McDonnell, Jeffrey

Courtesy Faculty

Email Address: 
Curriculum Vitae: 

Brief Bio

PhD, 1989, Forest Hydrology, University of Canterbury, New Zealand
MSc, 1985, Watershed Ecosystems, Trent University, Canada
BSc, 1983, Physical Geography, University of Toronto, Canada

Areas of Interest: 
  • Conceptualization of streamflow generation processes in steep terrain
  • Water flowpaths and slope stability
  • Isotope hydrology and water quality
Current Programs: 

Graduate Students

Luke Pangle (PhD)

Recent Publications: 

Burt, T., N, Howden, F. Worrall and J.J. McDonnell, 2011. On the value of long-term, low-frequency water quality sampling: avoiding throwing the baby out with the bathwater. Hydrological Processes, 25: 828-830, DOI: 10.1002.hyp.7961

Burt, T., G. Hancock and J.J. McDonnell, 2011. Where does the water go when it rains? Geography Review, 25(1): 38-41.

Gabrielli, C. and J.J. McDonnell, 2011. An inexpensive, portable high speed drill rig and  platform for bedrock groundwater studies in the headwaters. Hydrological Processes, DOI:10.1002/hyp.8212.

Goldsmith, G., L. Muñoz-Villers, F. Holwerda, J.J. McDonnell, H. Asbjornsen, and T. E. Dawson, 2011. Stable isotopes reveal linkages among ecohydrological processes in a seasonally dry tropical montane cloud forest. Ecohydrology, DOI: 10.1002/eco.268.

Hancock, G., K G Evans, J.J. McDonnell and L Hopp, 2011, Ecohydrological controls on soil erosion a landscape evolution. Ecohydrology, DOI: 10.1002/eco.241

Hopp, L. and J.J. McDonnell, 2011, Examining the role of throughfall patterns on subsurface stormflow generation. Journal of Hydrology, doi:10.1016/j.jhydrol.2011.08.044.

Hopp, L., J.J. McDonnell and P. Condon, 2011. Measuring and modeling lateral subsurface flow in a soil cover over waste rock in a humid temperate environment. Vadose Zone Journal, doi:10.2136/vzj2010.0094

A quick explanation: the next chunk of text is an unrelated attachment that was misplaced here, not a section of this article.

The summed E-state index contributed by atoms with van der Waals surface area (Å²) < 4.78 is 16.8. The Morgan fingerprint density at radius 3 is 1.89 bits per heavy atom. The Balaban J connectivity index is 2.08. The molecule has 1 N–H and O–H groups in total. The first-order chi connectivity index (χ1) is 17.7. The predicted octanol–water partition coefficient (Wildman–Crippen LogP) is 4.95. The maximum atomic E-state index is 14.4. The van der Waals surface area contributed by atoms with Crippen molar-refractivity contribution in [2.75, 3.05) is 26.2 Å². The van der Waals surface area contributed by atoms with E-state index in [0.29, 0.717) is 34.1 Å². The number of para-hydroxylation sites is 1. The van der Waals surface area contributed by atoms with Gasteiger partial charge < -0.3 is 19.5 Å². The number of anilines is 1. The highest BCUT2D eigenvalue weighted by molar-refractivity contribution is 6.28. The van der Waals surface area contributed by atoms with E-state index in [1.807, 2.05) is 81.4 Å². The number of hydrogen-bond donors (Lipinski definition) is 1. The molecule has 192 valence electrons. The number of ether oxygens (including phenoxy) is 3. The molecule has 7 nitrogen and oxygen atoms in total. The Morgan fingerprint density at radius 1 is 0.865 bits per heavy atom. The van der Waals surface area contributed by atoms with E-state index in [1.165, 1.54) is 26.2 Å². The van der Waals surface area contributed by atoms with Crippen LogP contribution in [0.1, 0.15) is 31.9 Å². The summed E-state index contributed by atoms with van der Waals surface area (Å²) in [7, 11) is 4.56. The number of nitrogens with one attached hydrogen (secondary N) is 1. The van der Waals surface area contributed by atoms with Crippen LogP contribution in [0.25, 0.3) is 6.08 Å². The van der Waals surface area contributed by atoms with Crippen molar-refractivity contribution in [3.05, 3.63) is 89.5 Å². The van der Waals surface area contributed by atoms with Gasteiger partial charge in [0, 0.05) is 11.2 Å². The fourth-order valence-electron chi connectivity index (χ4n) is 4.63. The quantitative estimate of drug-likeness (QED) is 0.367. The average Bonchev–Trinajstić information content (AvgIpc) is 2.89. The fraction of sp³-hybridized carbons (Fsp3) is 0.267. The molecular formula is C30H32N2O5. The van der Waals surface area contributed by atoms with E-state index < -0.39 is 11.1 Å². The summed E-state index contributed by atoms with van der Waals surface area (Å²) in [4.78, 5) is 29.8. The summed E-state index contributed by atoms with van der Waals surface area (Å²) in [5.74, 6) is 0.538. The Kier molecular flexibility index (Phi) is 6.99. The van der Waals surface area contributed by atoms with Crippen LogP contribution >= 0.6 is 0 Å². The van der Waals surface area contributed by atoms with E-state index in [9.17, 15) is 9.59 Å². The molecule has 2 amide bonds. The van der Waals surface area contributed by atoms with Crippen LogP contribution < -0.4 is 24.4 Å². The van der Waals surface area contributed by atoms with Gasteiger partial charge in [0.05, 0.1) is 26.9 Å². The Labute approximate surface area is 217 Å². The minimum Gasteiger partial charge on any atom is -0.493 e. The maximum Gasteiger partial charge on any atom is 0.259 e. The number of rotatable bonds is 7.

Jenerette, G.D, G. Barron-Gafford, A. Guswa, J.J. McDonnell and J Villegas, 2011. Organization of complexity in water limited ecohydrology. Ecohydrology, DOI: 10.1002/eco.217

Lanni C., R. Rigon and J.J. McDonnell, 2011. On the relative role of upslope and downslope topography for describing water flowpath and storage dynamics: a theoretical analysis. Hydrological Processes, DOI: 10.1002/hyp.8263.

McDonnell, J.J., 2011, Foreword,  to D. Levia, D. Carlyle-Moses and T. Tanaka (eds.) Forest Hydrology and Biogeochemistry: Synthesis of Past Research and Future Directions, Springer, 740pp.

McDonnell, J.J. and C. Kendall, 2011. Foreword, to Isotope Hydrology, Weizu Gu et al. (eds)., Science Press, Beijing (in Chinese), 1113pp.

Sayama, T., J.J. McDonnell, A. Dhakal and K. Sullivan, 2011. How much water can a watershed store? Hydrological Processes, DOI: 10.1002/hyp.8288

Recent Theses

Hale, V. Cody. 2011. Beyond the paired-catchment approach: isotope tracing to illuminate stockes, flows, transit times, and scaling. PhD. Oregon State University

Gabrielli, Christopher. 2011. The role of bedrock groundwater in rainfall-runoff response at hillslope and catchment scales. MS. Oregon State University

Barnard, Holly. 2009. Inter-relationships of vegetation, hydrology and micro-climate in a young, Douglas-fir forest. PhD. Oregon State University.

Graham, Christopher. 2009. A macroscale measurement and modeling approach to improve understanding of the hydrology of steep, forested hillslopes. PhD. Oregon State University.

van Verseveld, W.J. 2007. Hydro-biogeochemical coupling at the hillslope and catchment scale. PhD. Oregon State University.